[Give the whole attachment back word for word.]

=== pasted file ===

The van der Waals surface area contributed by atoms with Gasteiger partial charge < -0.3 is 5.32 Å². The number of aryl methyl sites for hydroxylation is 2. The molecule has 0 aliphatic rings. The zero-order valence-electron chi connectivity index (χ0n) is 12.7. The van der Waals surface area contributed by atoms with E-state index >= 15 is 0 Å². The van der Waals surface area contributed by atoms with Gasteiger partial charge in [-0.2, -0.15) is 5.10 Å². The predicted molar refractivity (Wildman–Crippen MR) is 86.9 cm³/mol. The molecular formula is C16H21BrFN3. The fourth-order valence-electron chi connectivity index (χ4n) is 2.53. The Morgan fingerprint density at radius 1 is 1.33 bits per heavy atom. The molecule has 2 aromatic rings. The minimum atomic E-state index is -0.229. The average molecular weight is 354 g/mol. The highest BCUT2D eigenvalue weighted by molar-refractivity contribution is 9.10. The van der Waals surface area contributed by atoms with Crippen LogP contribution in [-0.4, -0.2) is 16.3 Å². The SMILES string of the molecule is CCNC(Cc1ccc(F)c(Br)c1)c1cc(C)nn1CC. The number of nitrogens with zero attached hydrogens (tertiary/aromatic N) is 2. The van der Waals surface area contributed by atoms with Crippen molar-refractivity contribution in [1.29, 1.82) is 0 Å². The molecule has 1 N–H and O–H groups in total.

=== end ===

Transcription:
The van der Waals surface area contributed by atoms with Gasteiger partial charge < -0.3 is 5.32 Å². The number of aryl methyl sites for hydroxylation is 2. The molecule has 0 aliphatic rings. The zero-order valence-electron chi connectivity index (χ0n) is 12.7. The van der Waals surface area contributed by atoms with E-state index >= 15 is 0 Å². The van der Waals surface area contributed by atoms with Gasteiger partial charge in [-0.2, -0.15) is 5.10 Å². The predicted molar refractivity (Wildman–Crippen MR) is 86.9 cm³/mol. The molecular formula is C16H21BrFN3. The fourth-order valence-electron chi connectivity index (χ4n) is 2.53. The Morgan fingerprint density at radius 1 is 1.33 bits per heavy atom. The molecule has 2 aromatic rings. The minimum atomic E-state index is -0.229. The average molecular weight is 354 g/mol. The highest BCUT2D eigenvalue weighted by molar-refractivity contribution is 9.10. The van der Waals surface area contributed by atoms with Crippen LogP contribution in [-0.4, -0.2) is 16.3 Å². The SMILES string of the molecule is CCNC(Cc1ccc(F)c(Br)c1)c1cc(C)nn1CC. The number of nitrogens with zero attached hydrogens (tertiary/aromatic N) is 2. The van der Waals surface area contributed by atoms with Crippen molar-refractivity contribution in [1.29, 1.82) is 0 Å². The molecule has 1 N–H and O–H groups in total.